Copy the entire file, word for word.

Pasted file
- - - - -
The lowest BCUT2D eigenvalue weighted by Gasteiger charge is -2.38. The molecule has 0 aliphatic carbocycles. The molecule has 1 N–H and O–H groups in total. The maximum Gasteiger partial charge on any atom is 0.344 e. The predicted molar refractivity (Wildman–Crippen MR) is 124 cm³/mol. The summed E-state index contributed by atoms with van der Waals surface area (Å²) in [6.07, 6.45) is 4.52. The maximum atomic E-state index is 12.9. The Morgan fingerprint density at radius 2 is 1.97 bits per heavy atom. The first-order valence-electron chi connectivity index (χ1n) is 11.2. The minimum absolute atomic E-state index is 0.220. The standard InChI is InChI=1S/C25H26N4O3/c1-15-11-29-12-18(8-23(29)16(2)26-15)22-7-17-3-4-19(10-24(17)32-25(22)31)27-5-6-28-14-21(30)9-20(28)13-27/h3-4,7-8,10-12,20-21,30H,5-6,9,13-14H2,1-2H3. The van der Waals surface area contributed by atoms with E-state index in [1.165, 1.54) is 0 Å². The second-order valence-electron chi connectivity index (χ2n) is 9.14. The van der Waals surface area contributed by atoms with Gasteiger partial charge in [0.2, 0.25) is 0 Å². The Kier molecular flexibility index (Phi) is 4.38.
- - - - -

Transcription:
The lowest BCUT2D eigenvalue weighted by Gasteiger charge is -2.38. The molecule has 0 aliphatic carbocycles. The molecule has 1 N–H and O–H groups in total. The maximum Gasteiger partial charge on any atom is 0.344 e. The predicted molar refractivity (Wildman–Crippen MR) is 124 cm³/mol. The summed E-state index contributed by atoms with van der Waals surface area (Å²) in [6.07, 6.45) is 4.52. The maximum atomic E-state index is 12.9. The Morgan fingerprint density at radius 2 is 1.97 bits per heavy atom. The first-order valence-electron chi connectivity index (χ1n) is 11.2. The minimum absolute atomic E-state index is 0.220. The standard InChI is InChI=1S/C25H26N4O3/c1-15-11-29-12-18(8-23(29)16(2)26-15)22-7-17-3-4-19(10-24(17)32-25(22)31)27-5-6-28-14-21(30)9-20(28)13-27/h3-4,7-8,10-12,20-21,30H,5-6,9,13-14H2,1-2H3. The van der Waals surface area contributed by atoms with E-state index in [1.165, 1.54) is 0 Å². The second-order valence-electron chi connectivity index (χ2n) is 9.14. The van der Waals surface area contributed by atoms with Gasteiger partial charge in [0.2, 0.25) is 0 Å². The Kier molecular flexibility index (Phi) is 4.38.